A young teenager of a border collie, leaping into the middle of my Sunday walk with my father. There was a name tag; we located the address which was a caretaker's bungalow in a local school's grounds, and we returned Whiskey to his grateful owner.
This was a regular occurrence. Find a stray dog...take the dog on a walk, even a bus ride, to return it home or to a police station.
We never thought any more of it really. Until, this six-year-old started pestering night after night, to see Whiskey again!
And thus began ten years of the most treasured, cherished memories any child could have.
My mother was very sceptical about my father's letter to ask if his little girl and he could go walk someone else's dog every Sunday!! She said it was "a cheek to ask"!!
But the Sunday walks became more often; and Whiskey became as much my dog as anyone else's; especially as I got older and was allowed to go round on my own and walk him any time I wanted to in my school holidays.
I had access to the most amazing "playground" that no other children had: Acres and acres of extensive playing fields, woods, places where we could play hide and seek and chase and hill-roll, to our heart's content!!
Other dogs came along in that family. Toby, the "mistake" - the Yorkie who never grew any fur! Lucky, the Yorkie who became very ill whilst still young, and died suddenly. Gina, whose name I couldn't understand as a child! and so was always called Cheena by me!! and who survived both Whiskey and Toby and lived with diabetes for many years.
But none of them was as close with me as Whiskey.
Whiskey loved the groundsmen's hose!!
If they were irrigating the playing fields, you had lost him for the morning!! Short of going in under the spray to drag him out, or walking round the back of the sheds to turn off the water, you couldn't get him out!!!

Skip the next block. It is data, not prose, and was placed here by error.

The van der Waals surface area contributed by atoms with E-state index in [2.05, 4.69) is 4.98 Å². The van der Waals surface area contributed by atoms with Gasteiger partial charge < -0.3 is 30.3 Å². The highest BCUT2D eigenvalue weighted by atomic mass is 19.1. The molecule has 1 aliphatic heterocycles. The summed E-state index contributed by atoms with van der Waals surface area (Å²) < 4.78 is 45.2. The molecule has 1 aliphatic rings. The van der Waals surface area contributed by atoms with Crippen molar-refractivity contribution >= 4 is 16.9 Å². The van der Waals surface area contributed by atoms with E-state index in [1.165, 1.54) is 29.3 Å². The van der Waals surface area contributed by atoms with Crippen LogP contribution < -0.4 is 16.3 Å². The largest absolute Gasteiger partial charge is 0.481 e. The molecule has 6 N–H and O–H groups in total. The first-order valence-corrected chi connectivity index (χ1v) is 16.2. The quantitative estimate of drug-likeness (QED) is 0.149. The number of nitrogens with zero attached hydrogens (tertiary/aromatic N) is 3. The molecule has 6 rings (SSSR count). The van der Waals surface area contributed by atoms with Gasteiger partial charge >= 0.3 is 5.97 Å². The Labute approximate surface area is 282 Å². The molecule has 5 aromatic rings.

Quite early on, he used to go missing. Often on a Sunday too. This was in fact how we had first found him.
And many Sundays, we would get to the bungalow and his mum would tell us that the police had called to say that he was at such-and-such an address!! so our walk would include a long detour to go pick him up first!!
Later, he used to go missing in the week too. The police knew him well! and were always calling to say "This is Croydon Police here. We have your Whiskey again. Would you like us to drop him back, or do you want to come and collect him?"
In the week, he used to go and wait at the gates of a local school and if he spotted a little girl walking home on her own, he would accompany her and make sure she crossed the roads safely. Upon reaching home of course, the child's mother would assume he was a stray dog and would call the police, hence the regularity of his attendance at the police station!!
People always said that maybe Whiskey was thinking, or hoping, that the little girl each time was me! and that he was missing me in the week so was always searching to help me, or someone like me!
The day he didn't come home, was when I was away on a trip abroad as a teenager.
We suspected what had happened to him. His mum had seen suspicious activity at the time he went missing.
My Whiskey, who trusted everyone implicitly, had been betrayed by a human.
I will never find another Whiskey.
Recently, I saw a Whiskey look-alike; but the dog was bigger, bulkier.
Taffy was the same colour but so very different.
I sometimes call Lucky, "my little Whiskey". She has his fidelity and his gentleness. Even his coat type. Maybe she has a little of his spirit - the free-roaming independant spirit that brought a lonely little child so much love and joy for many years.
Whiskey, you were my first and I think you will be at the head of the Greeting Party when I finally reach the Bridge.
A companion, a friend and a brother.
Way back in the past, yet so recent for you,
You taught me of love, of gentleness and grace,
And before you, there was none other.
That day that we met, you were young and yet wise,
You chose carefully when you went free.
Two souls who would cherish you, care for you too,
Who would help you find joy and meaning in life,
And whose devoted spirit you'd be.
The joy that you gave to a very young child
Was extended to all whom you met.
From the walks and the playtimes, romps in the woods,
Climbing on tree trunks or rolling down banks,
Together we shared what I'll never forget.
The day that I knew you had not come back home
Was the day that my youth lost its joy.
All my lifetime I yearn for you; missed you so much.
Our joy was too brief, yet your pawprints remain
In my heart, for all time, darling boy.
- JannaMutti (2007)